October 24, 2014

SWEDEN: ‘Russian Submarine’ Found To Be Too Stealthy, Sweden Pulls Back As Russian Jets Spy Overhead

Inquistr News
written by Staff
Thursday October 23, 2014

Sweden has found the alleged Russian submarine to be too stealthy and the Swedish military is pulling back some of its forces as Russian jets spy on them from the skies. But Sweden insists they are not giving up on the hunt for the foreign vessel.

In a related report by The Inquisitr, Sweden has deployed its military in the search for an alleged Russian submarine. The situation quickly escalated and NATO nations have reported that Russian jets were intercepted near the search area. Sweden is still threatening to used armed force in order to raise the potential Russian sub, assuming they manage to find it. But finding the unknown foreign vessel is proving to be the tricky part and the Swedish military admits the alleged Russian submarine is “like Jesus.”

According to the Swedish newspaper The Local, Sweden is pulling back some of the battleships, minesweepers, helicopters and 200 troops that have been scouring the area near Stockholm since last week. They have searched an area that’s between 20 to 40 miles for the unknown foreign vessel, but now armed forces spokesman Erik Lagersten says that “Some of the ships have returned to port.” He added to reporters that Sweden considers this a “new phase” in their search and not a scaling down of the operation.

“Ground and airforce units as well as some naval units are staying in the area,” he said. “The intelligence gathering operation is continuing just as before… We still believe there is underwater activity.”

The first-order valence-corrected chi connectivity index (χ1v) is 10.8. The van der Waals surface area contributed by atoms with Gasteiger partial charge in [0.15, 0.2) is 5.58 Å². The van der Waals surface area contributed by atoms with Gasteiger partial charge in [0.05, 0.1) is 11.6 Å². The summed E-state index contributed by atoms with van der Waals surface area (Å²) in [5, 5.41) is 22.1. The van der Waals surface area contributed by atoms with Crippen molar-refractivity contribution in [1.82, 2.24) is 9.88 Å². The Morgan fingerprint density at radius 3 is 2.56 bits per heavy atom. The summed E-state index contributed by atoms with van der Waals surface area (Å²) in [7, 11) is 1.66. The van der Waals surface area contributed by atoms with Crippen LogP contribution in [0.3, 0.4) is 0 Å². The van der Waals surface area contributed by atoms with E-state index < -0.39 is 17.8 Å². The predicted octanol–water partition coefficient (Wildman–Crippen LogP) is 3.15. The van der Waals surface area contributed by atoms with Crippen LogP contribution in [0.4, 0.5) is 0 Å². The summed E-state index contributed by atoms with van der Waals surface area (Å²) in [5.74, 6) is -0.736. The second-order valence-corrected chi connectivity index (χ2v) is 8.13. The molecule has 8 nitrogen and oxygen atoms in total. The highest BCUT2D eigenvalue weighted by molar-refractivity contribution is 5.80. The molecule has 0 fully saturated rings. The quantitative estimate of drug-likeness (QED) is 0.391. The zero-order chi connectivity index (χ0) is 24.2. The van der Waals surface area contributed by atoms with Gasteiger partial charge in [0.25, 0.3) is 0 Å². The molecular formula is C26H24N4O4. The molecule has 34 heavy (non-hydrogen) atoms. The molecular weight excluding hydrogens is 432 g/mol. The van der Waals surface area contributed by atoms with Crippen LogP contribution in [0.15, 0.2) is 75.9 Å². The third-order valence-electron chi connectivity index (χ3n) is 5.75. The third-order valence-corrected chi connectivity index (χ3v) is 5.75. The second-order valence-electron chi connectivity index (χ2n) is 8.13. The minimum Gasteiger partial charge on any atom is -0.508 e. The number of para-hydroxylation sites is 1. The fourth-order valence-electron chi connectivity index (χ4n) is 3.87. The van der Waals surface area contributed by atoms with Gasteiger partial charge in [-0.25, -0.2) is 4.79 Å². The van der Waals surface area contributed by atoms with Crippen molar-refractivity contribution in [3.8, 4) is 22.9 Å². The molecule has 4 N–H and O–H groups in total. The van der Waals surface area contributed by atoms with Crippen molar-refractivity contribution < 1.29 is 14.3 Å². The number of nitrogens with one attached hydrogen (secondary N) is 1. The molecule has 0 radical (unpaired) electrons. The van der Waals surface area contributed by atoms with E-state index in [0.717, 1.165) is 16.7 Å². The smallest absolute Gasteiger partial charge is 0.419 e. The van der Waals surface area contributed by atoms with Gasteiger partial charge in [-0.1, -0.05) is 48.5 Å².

Why is Sweden having such a difficulty tracking down the underwater noise? According to Johan Wiktorin, a fellow at the Swedish Royal Academy of War Sciences, major defense cutbacks play a role in the failure to find anything.

“One is quality: that is, the lack of qualified anti-submarine helicopters, which are needed to surprise the submerged vessel with their sonars,” said Wiktorin. “Then, in quantity, we have fewer surface vessels and submarines than we used to have 25 years ago. That reduces our endurance in operations, and the possibility to carry out large parallel operations in other areas.”

Officially, Sweden has claimed it is not in the position to “confirm or deny” the unknown foreign vessel in the Baltic Seas is a Russian submarine. The local media made that connection and journalists have repeated the allegation throughout the world. Russia has officially denied they have a Russian submarine in the area and once tried to blame the situation on Holland, who denied their Dutch submarine was still in the area.

Malena Britz, an assistant professor at the Swedish National Defence College, also notes that Sweden has spotted this type of underwater activity but it only became a front page headline for two reasons.

“I think the reason the Armed Forces are actually mentioning this incident at all is because of the increased tensions between Sweden and Russia,” she said. “We have to remember that the Armed Forces have no choice but to be open about this. It’s happening too close to Stockholm to carry out a secret operation. Imagine hiding an operation like that with today’s social media. Facebook would be overloaded with pictures and speculation. Even if they wanted to be secretive they couldn’t.”

In the end, it’s believed the hunt for the alleged Russian submarine will be a catalyst for raising awareness of a Russian threat among Swedes. Britz even thinks that if Sweden finds the unknown foreign vessel, and determines it does indeed indeed belong to Russia, that Sweden may choose to not force it to the surface since “politically, it may not be the best idea.”

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